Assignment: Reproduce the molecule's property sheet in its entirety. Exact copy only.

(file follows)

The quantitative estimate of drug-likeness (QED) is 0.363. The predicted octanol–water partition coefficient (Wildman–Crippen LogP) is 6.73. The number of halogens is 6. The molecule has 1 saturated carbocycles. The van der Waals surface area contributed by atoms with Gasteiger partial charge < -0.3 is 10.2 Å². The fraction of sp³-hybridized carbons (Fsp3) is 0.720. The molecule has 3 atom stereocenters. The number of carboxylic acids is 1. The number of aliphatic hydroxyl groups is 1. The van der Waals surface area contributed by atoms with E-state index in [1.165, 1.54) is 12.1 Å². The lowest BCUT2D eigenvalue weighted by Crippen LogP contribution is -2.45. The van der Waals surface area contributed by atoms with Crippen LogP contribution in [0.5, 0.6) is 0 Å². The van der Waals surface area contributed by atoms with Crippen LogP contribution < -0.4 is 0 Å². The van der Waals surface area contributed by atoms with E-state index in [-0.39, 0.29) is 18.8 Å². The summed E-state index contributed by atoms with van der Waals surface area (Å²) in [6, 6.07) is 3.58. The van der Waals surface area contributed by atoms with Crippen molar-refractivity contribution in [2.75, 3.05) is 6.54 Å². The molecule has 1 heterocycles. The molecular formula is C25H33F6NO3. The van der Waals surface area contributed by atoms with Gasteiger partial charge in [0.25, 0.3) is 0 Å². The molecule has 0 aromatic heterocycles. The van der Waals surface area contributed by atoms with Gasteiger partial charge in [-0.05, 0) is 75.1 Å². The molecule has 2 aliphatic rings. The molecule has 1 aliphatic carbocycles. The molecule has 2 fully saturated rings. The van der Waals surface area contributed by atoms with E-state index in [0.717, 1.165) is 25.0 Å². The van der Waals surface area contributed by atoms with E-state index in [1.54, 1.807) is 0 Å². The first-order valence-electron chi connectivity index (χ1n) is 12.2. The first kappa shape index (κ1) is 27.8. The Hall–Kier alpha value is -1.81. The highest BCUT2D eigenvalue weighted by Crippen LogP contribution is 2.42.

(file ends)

The quantitative estimate of drug-likeness (QED) is 0.363. The predicted octanol–water partition coefficient (Wildman–Crippen LogP) is 6.73. The number of halogens is 6. The molecule has 1 saturated carbocycles. The van der Waals surface area contributed by atoms with Gasteiger partial charge < -0.3 is 10.2 Å². The fraction of sp³-hybridized carbons (Fsp3) is 0.720. The molecule has 3 atom stereocenters. The number of carboxylic acids is 1. The number of aliphatic hydroxyl groups is 1. The van der Waals surface area contributed by atoms with E-state index in [1.165, 1.54) is 12.1 Å². The lowest BCUT2D eigenvalue weighted by Crippen LogP contribution is -2.45. The van der Waals surface area contributed by atoms with Crippen LogP contribution in [0.5, 0.6) is 0 Å². The van der Waals surface area contributed by atoms with Crippen LogP contribution < -0.4 is 0 Å². The van der Waals surface area contributed by atoms with E-state index in [-0.39, 0.29) is 18.8 Å². The summed E-state index contributed by atoms with van der Waals surface area (Å²) in [6, 6.07) is 3.58. The van der Waals surface area contributed by atoms with Crippen molar-refractivity contribution in [2.75, 3.05) is 6.54 Å². The molecule has 1 heterocycles. The molecular formula is C25H33F6NO3. The van der Waals surface area contributed by atoms with Gasteiger partial charge in [0.25, 0.3) is 0 Å². The molecule has 0 aromatic heterocycles. The van der Waals surface area contributed by atoms with Gasteiger partial charge in [-0.05, 0) is 75.1 Å². The molecule has 2 aliphatic rings. The molecule has 1 aliphatic carbocycles. The molecule has 2 fully saturated rings. The van der Waals surface area contributed by atoms with E-state index in [0.717, 1.165) is 25.0 Å². The van der Waals surface area contributed by atoms with E-state index in [1.54, 1.807) is 0 Å². The first-order valence-electron chi connectivity index (χ1n) is 12.2. The first kappa shape index (κ1) is 27.8. The Hall–Kier alpha value is -1.81. The highest BCUT2D eigenvalue weighted by Crippen LogP contribution is 2.42.